I’m not particularly familiar with the East End of London. I’ve passed through it a few times for the seminal Brick Lane Curry and for a look around Spitalfields, but I’m not particularly au fait with the the area. If you asked me where Stepney Green or Bromley by Bow were, I wouldn’t have had a clue. I could vaguely identify them from the London Underground tube map but wouldn’t be able to pinpoint exactly where they were, unlike my regular haunts of Turnham Green and Chelsea.
Admittedly I think I had a kind of snobbery towards the area – I knew little about it and didn’t really have the drive to change that and go exploring. However with the Olympic bid gaining pace, its successful bid and the subsequent redevelopment, it all drew my attention to see what I could before it was glammed up for the onslaught of global tourists and Olympians, which despite all attempts to be sympathetic with the history of the area would have robbed a little something of its unpolished charm.
It also helps that Steve Roberts was until last week a student at the University of Queen Mary, which is in-between Stepney Green and Mile End tube stations – one of the few Uni’s in London that has a full on campus within one area. On my first visit there he was rather keen to show me one part of it and remained tight lipped as to what it was.
In what seems a bizarre bit of planning, in the middle of the campus remains the last quarter of Novo Cemetery, an old (and now disused) Jewish Cemetery. Surrounded on all four sides by tall academic blocks, in amidst the hubbub of the students bustling to lectures or the student bar, is this little oasis of death.
The Cemetery that has been preserved is only a fraction of its original size. The burial ground opened in 1733 for the Sephardi Jews who arrived in the capital in 1650, encouraged to settle here by Oliver Cromwell who saw the economical advantage of having such a prosperous group of people in the City doing trade and business. Novo Cemetery reached capacity in 1936 and was then abandoned: in 1972 Queen Mary College (as it was known then) acquired the site and slowly built on it piece by piece, burials being exhumed to Brentwood in Essex. The tombs are mostly low level blocks, representing in the Jewish faith how everyone in death is equal.
Even though only a fragment remains, recently the University realised its importance and undertook a restoration programme to preserve and aesthetically enhance what was left. This was completed in February 2012 and involved creating a new perimeter and a floating walkway across the southern edge, with steps leading down into the cemetery itself. It’s lovingly done, with a nice motif on the rusted southern edge on the size of the cemetery over the years, each expansion (and contraction) highlighted with the year the change happened in the Stencil font. Privet Hedges set in low level granite-like walls enclose the west and northern sides: the original brick wall of the eighteenth century runs along the east. To get a sense of scale as to how big this place was originally, a portion of the old western wall runs alongside the Hive student bar and Octagon, with salvaged headstones mounted onto it.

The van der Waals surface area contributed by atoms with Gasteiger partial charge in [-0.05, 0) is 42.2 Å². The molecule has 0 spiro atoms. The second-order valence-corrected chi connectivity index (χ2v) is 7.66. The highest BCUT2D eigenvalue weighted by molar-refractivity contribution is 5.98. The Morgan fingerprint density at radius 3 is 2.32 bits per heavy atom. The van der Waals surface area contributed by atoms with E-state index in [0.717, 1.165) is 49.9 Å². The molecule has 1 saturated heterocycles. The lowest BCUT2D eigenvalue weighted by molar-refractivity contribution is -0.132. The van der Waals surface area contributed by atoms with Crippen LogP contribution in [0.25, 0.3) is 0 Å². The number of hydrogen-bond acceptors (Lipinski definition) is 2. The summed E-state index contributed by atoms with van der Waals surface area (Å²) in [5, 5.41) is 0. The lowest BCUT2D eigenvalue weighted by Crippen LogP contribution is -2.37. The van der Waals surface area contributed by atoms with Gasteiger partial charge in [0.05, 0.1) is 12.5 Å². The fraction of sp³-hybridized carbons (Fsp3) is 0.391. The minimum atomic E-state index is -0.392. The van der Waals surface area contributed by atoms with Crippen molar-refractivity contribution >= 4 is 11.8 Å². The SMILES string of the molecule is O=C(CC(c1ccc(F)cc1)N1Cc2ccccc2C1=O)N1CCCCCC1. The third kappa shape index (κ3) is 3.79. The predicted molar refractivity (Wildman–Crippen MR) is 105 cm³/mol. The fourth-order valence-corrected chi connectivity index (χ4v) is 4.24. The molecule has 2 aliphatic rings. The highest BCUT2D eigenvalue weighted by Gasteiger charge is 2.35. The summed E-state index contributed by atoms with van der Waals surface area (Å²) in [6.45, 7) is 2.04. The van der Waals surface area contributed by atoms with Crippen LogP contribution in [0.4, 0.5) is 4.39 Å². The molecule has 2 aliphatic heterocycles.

The University worked closely with the Spanish and Portuguese Jews’ Congregation during the process of restoration: several strict rules were observed during building work which is elaborated on here. It’s incredibly satisfying to see the care and attention that’s been done here, and rightfully, it seems the University is proud to hold the remains of these East End Jews in the very heart of its location, however from what I’ve read when researching this place, that wasn’t always the case. Thankfully changing attitudes and a pride in the importance the Cemetery has to the social history of the area has attempted to undo the decades of neglect and desecration. There was an awful lot of grass that’s sprung up though which slightly undoes what they originally wanted to achieve.
The cemetery held the remains of a very famous boxing champion of the late 1790’s until his exhumation to Brentwood, a man by the name of Daniel Mendoza. His illustrious career involved being part of the first sporting event which charged admission and also paved the way for boxers having shaven heads (as a result of a match with Gentleman John Jackson, who defeated Mendoza by picking him up by his long hair with one arm and battering him senseless with the other). The National Portrait Gallery has an image of the fight which makes you realise people back then were made of stronger stuff – bare knuckle fighting!
Jackson, who gave boxing lessons to Lord Byron, resides in Brompton Cemetery under a large marble lion, evoking memories of George Wombwell’s grave in Highgate. A notable descendent of Mendoza’s was comedian Peter Sellers, who acknowledged his ancestor by having a picture of him behind Clouseau’s desk when he starred in the Pink Panther films. Another famous (and again, former) resident was Victorian Prime Minister Benjamin D’Israeli’s grandfather, who shared his grandson’s name.
It’s a nice place to visit though I’m unsure if you’re allowed to wonder around it freely. I timidly went down the steps and looked at the graves three deep, not wanting to venture any further – this may me being overly respectful or because the layout of the Cemetery is quite removed from its surroundings. To have such a vital part of East End History preserved and encased in a place of learning is inspiring and certainly a nice diversion from the usual cemeteries/places of interest we usually have a look at.